ON February 13, to mark his first year as Chancellor of the Exchequer, Rishi Sunak tweeted a picture of himself as a small schoolboy, knee-length shorts and oversize cap, on his family doorstep alongside a picture of himself, sharp coat and smart tie, on the doorstep of No 11 Downing Street.

“Growing up, I never thought I would be in this job (mainly because I wanted to be a Jedi),” he wrote beneath the pictures.

The tweet fits into the story of his meteoric rise and today, less than six years after becoming the MP for Richmond, the 41-year-old Star Wars fan is going to present a Budget that, with little fear of exaggeration, could turn out to be the most important for a generation. He has to juggle borrowing and spending hugely – £271bn since March and rising by the day – to keep the economy afloat today with the need to raise taxes so that tomorrow the economy is not sunk by overwhelming debts.

No Chancellor, just 13 months into the job, can ever have presented such a momentous Budget.

Mr Sunak was born and grew up in Southampton, the grandson of Indian immigrants, and the son of a GP and a pharmacist – his is a classic Tory story, reminiscent of Margaret Thatcher’s, of hard work above a shop leading to political success.

He went to Winchester College, Oxford University and then Stanford University where he met his future wife, Akshata, who is the daughter of Indian billionaire, NR Narayana Murthy, co-founder of the Infosys technology company.

They married in 2009 in a two-day Hindu ceremony in Bangalore, attended by Indian celebrities, including former cricket captain Anil Kumble. They now have two daughters.

Mr Sunak, 39, made his own fortune in finance, working for Goldman Sachs and as a hedge fund manager. Commentators refer to him as “by far the richest member of the British Cabinet”, and he has a £10m property portfolio which includes his £1.5m Georgian mansion to the east of Northallerton which features an ornamental boating lake set off by a 12th Century church.

He arrived out of the blue in North Yorkshire in late 2014 to vie for the safest seat in the country which William Hague was vacating.

There was a natural local successor in Wendy Morton, chair of the local Conservatives, but at the selection meetings, Mr Sunak “blew all the other candidates out of the water” with his sharp mind and ready smile.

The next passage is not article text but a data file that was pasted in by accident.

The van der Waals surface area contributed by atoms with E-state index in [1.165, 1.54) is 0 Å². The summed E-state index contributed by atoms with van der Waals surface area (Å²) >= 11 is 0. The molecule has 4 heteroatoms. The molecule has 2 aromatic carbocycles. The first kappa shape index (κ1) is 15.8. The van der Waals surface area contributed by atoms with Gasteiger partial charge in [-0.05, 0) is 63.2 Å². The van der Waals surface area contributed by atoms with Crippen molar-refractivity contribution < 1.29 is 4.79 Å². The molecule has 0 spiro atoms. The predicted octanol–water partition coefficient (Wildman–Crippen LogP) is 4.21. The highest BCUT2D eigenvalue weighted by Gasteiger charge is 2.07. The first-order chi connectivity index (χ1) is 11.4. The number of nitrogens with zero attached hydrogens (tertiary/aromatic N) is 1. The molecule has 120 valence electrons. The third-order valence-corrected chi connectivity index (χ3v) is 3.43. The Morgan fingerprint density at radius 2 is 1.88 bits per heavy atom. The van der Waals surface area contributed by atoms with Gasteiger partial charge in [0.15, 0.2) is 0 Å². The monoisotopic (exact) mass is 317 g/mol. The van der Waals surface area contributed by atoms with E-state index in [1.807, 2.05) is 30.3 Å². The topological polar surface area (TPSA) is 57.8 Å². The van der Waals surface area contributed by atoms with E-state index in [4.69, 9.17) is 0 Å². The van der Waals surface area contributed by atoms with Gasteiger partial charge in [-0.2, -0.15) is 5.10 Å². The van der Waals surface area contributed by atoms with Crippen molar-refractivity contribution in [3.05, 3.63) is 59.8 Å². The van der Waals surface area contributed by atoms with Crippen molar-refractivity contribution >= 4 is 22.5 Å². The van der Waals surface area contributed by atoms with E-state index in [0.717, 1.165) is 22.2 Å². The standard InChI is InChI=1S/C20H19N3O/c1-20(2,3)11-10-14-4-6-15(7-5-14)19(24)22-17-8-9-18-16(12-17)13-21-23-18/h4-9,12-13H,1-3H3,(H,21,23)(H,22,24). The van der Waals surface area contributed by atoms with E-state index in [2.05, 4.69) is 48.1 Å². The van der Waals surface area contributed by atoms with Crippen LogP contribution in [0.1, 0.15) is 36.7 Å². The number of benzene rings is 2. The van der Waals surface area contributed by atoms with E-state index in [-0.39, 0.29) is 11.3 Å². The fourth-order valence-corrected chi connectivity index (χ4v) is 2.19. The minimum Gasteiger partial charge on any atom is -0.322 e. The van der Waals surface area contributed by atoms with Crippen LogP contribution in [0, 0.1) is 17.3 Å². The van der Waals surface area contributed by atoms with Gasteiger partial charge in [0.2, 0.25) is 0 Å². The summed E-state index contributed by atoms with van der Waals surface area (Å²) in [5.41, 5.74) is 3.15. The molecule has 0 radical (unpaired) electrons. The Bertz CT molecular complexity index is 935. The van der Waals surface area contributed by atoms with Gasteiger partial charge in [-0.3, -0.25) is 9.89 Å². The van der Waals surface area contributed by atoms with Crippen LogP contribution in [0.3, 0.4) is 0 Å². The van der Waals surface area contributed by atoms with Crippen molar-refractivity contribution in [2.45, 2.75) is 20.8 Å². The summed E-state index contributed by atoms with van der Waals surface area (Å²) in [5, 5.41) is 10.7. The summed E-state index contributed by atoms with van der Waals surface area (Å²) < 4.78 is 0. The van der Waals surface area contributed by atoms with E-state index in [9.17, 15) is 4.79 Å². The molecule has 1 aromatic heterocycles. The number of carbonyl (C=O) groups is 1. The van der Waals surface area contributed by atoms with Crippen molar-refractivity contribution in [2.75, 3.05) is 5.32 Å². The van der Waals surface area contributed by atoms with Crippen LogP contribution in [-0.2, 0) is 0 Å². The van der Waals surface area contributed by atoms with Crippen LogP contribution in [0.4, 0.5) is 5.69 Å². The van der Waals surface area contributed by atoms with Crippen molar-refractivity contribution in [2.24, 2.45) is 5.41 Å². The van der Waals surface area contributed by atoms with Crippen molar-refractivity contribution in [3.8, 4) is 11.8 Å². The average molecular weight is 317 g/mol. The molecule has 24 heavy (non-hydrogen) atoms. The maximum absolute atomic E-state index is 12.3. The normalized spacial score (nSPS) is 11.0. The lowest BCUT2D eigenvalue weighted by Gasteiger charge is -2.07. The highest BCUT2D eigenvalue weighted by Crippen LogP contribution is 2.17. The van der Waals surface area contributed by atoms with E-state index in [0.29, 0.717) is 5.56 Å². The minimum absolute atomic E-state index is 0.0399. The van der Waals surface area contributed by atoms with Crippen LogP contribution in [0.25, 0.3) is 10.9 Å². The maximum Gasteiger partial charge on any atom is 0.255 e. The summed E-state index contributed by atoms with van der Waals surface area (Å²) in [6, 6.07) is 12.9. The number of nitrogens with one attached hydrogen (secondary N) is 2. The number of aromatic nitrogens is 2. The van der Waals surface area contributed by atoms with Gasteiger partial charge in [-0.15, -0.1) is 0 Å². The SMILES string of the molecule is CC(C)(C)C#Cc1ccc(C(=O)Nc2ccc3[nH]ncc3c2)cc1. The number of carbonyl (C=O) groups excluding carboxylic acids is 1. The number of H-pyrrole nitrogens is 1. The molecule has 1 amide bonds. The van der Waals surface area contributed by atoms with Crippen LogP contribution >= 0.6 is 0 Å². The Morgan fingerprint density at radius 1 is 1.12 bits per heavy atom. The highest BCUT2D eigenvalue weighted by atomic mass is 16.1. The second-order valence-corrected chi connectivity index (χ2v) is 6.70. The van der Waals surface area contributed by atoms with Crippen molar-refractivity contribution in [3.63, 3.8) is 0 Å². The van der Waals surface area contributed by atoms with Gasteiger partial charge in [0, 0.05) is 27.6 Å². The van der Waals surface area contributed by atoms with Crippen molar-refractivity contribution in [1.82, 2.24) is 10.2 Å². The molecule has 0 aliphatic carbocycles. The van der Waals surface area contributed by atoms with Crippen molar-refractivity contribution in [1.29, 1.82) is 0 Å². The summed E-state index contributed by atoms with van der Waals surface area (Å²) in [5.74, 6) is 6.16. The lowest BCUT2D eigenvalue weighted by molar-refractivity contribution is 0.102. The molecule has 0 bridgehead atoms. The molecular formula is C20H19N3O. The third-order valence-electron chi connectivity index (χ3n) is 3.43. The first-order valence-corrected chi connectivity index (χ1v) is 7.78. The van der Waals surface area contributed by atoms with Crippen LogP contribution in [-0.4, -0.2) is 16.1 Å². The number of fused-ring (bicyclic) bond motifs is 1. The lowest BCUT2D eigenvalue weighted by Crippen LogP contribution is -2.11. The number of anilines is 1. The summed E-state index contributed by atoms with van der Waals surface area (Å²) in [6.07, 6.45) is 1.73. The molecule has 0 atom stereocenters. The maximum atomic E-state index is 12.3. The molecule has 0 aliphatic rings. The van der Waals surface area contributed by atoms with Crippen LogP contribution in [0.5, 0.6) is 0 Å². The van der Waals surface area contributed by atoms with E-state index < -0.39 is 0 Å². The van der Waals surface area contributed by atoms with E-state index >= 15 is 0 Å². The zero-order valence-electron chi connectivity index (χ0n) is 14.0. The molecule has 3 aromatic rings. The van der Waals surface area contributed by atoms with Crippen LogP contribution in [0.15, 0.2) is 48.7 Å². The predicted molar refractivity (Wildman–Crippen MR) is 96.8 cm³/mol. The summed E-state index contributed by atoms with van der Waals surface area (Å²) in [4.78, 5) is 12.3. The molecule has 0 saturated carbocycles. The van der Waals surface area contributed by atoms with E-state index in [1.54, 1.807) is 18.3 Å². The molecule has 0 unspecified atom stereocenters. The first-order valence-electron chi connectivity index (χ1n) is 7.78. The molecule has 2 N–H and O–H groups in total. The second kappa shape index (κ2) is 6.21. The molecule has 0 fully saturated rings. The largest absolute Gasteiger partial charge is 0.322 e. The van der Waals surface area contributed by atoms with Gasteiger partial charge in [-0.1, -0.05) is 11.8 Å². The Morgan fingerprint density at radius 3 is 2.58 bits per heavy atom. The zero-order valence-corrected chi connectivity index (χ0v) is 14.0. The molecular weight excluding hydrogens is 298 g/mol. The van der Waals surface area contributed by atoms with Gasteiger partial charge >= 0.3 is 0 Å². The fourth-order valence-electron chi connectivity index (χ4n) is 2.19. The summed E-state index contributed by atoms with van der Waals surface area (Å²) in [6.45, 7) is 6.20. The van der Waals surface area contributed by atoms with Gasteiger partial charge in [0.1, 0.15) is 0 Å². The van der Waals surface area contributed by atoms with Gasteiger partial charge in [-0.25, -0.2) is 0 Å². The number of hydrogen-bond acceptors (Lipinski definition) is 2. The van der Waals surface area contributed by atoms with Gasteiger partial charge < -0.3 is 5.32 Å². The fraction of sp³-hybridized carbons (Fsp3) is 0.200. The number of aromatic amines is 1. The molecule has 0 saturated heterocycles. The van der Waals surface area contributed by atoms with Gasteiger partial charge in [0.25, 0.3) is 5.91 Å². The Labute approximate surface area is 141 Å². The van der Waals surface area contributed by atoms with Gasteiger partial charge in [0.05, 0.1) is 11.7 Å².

In the wider constituency, there was great scepticism about such an outsider being parachuted in – one Yorkshireman is said to have confused him for someone who could trim his privet.

“The Maharaja of the Dales” does stick out like a sore thumb, but there are stories of how he turns it in his favour. He described himself to the Yorkshireman whose privet needed trimming as the same as William Hague, only with a better tan, and on another occasion he is said to have jokingly pointed out how he and his wife make up the entire immigrant population of the constituency.

He won the constituency over in those early years by hard work and ubiquity. He appeared at farmers’ markets, immersed himself in the intricacies of milk pricing and was photographed beside drystone walls wearing artfully muddied wellies – they were city blue to begin with but as he has become more Yorkshirified, they have become farmerly green.

His approachability and enthusiasm won over many doubters – in 2017, he took 63.9 per cent of the vote, more than any Tory in Richmond since 1959.

When the Brexit referendum was called, Mr Sunak was quickly and publicly in favour of leaving the EU – a brave position for an ambitious backbencher in a party led by David Cameron and in which Mr Hague, a remainer, was still hugely popular locally.

Mr Sunak came out at the same time as Michael Gove and Boris Johnson, and when Cameron heard, he reportedly said: “If we’ve lost Rishi, we’ve lost the future of the party.”

Mr Sunak took his message to his constituents in a series of town hall question and answer sessions (I chaired a couple of them). Lean and super-confident, he marshalled his arguments persuasively and with an internationalist slant, but was honest enough to admit there might be a downside.

It was a close run thing, with Richmondshire voting 57 per cent to leave and Hambleton 54 per cent, but it was clear that this former hedge fund manager knew which side to back in a gamble.

Similarly, in spring 2019, he gambled early on backing Mr Johnson’s leadership bid. When Mr Johnson shied away from the TV debates, Mr Sunak deputised: articulate if a bit autoscript wooden, but still safe.

Indeed, when Mr Johnson visited The Northern Echo in December, one of his entourage said they were taking their money off Chancellor Sajid Javid as the first ethnic minority Prime Minister and buying shares in Mr Sunak.

So when Mr Javid fell just over a year ago, Mr Sunak seamlessly slid into No 11 Downing Street.

He is the yin to Mr Johnson’s yan. Just as Mr Johnson looks scruffy and unkempt in whatever he wears, Mr Sunak is always thin and immaculate; just as the Prime Minister doesn’t do details, Mr Sunak is immersed in them.

He has had a good pandemic, despite Britain suffering a deeper downturn than many countries and despite his headline-grabbing Eat Out to Help Out scheme increasing the infection rate by up to 17 per cent, according to one university study.

But so far it has been spend, spend, spend. Today he has promised to level with the British people – can his popularity possibly survive the tough decisions, and the pain, that lie ahead?